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@knives You can use the equation of motion at $\lambda^n$ order in the terms of the Lagrangian that go with $\lambda^{n+1}$ as long as you just want to compute S-matrix elements. –  drake Dec 4 '12 at 17:41
    
I mean that one is allowed to do that because it does not change S matrix elements. –  drake Dec 4 '12 at 17:47
    
@MistakeInk Thank you. This is almost exactly what I ended up finding over the past week of working on this problem. Thanks for the link also. I will really try and get this. –  kηives Dec 4 '12 at 19:03
    
@MistakeInk: Apart form non-abelian gauge theories, "derivative interactions" appear as counter-terms in abelian theories too. Cancellation of contrubutions from "derivative interactions" and "polynomial" ones means that polynomial interactions ("potential ones") contain implicitely some derivatives ("kinetic terms"). –  Vladimir Kalitvianski Dec 5 '12 at 11:59

I guess that there are mistakes in your algebra. In any case:

Now this looks like a normal scalar field theory with a cubic and quartic vertex

Except for the fact that there are just two independent parameters $m$ and $\lambda$.

The cross section must be zero just because of the LSZ reduction formula and the last Lagrangian should be related to the first, which has no interactions, by a field redefinition. In deduction of the LSZ formula, it is clear that two Lagrangians related by a field redefinition give the same S-matrix elements regardless the off-shell n-point function are different in each case. The only condition is that both fields have the same matrix elements between the vacuum state and one particles states and the same vacuum expectation value. Matrix elements between the vacuum state and multiparticle states do not matter because of the Riemann-Lebesgue lemma and how these matrix elements enter in the LSZ formula.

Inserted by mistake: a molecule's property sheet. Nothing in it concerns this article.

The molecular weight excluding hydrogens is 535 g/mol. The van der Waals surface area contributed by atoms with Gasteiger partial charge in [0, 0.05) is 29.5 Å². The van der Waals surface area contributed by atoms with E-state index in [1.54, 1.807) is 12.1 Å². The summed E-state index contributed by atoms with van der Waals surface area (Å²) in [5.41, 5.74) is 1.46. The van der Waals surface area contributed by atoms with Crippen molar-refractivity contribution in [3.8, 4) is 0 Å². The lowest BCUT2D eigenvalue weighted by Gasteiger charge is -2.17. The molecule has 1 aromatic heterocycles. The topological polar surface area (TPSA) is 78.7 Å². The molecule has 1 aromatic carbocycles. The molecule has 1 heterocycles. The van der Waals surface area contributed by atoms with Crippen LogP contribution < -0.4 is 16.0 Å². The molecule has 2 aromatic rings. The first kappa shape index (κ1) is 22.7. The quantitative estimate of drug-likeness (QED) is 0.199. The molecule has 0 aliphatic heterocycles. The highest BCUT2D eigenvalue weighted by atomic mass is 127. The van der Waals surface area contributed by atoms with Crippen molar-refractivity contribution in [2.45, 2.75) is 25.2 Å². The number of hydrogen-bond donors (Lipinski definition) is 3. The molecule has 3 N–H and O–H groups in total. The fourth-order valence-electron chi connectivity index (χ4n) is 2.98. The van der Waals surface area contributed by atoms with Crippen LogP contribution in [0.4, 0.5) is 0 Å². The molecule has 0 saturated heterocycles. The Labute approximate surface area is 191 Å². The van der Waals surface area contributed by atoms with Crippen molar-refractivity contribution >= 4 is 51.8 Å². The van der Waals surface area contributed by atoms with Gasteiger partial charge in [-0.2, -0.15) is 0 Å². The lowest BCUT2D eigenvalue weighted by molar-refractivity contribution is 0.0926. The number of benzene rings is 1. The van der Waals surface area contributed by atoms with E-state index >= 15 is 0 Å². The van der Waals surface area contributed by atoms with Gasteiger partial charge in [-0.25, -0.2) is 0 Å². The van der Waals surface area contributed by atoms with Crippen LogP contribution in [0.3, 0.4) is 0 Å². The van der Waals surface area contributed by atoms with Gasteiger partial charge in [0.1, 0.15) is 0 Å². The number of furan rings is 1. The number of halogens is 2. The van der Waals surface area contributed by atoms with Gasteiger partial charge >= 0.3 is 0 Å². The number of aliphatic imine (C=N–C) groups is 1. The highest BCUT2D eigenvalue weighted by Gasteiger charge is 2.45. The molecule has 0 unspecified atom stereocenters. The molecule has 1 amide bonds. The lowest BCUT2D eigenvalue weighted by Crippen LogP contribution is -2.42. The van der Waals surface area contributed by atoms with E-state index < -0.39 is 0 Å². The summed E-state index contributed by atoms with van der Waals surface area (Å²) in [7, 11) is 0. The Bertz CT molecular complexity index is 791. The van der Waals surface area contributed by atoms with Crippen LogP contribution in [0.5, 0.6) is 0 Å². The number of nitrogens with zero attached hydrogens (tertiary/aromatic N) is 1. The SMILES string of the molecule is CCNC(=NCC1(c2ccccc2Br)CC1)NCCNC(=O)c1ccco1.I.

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Regardless the stupid downvoter who does not give an explanation for his downvote, this answer is essentially correct. Maybe there is some numerical mistake and the there are more interactions terms but the reason —as I wrote above— is LSZ reductio formula and field redefinitions. –  drake Dec 4 '12 at 17:49
    
The answer is unclear, 'just because the LSZ reduction' does not give much insight at all, how does that help the questioner? That is NOT the only term at first order in $\lambda$, what about the derivative term? Your statement that there is no tree level amplitude for $2 \to 2$ scattering from a $\phi^3$ theory is just wrong, you have $s$, $t$ and $u$ channel diagrams! Lots of erroneous and unclear information hence the down vote. –  Mistake Ink Dec 4 '12 at 22:22
    
@MistakeInk 1) In my opinion, if one reads some wrong information or something totally wrong, first thing he should do is to point it out in the comments in order the reader does not confuse the reader and the writer may delete or correct it. And after he may or should downvote, which is less important. –  drake Dec 4 '12 at 22:37
    
Good point, I agree with you and should have written a comment first as you say. Sorry for not doing so. –  Mistake Ink Dec 4 '12 at 22:44
    
@MistakeInk 2)The true reason why the amplitude is zero although the n-point functions do not correspond to a free theory is in the derivation os LSZ reduction formula. 3) You are probably right that there are more interaction terms and maybe even the coefficient os the cubic term is not correct, as I wrote, but this is not main part of the answer. 4) You are totally right about the tree-level contribution, I do not know what I was thinking about. 5) After reading your comment, I understand your downvote. Now, I can correct or delete my answer in order no one gets wrong information. Thank you. –  drake Dec 4 '12 at 22:44

See 't Hooft and Veltman's diagrammar lecture notes. There's a discussion of something called the 'equivalence theorem'. Essentially, it observes that since the S-matrix is obtained from the correlation function by finding the residue at a single-particle-pole, everything which would lead to multiple particle poles does not contribute. There's a loophole if the field transformation is not local, but leads to a one-particle pole.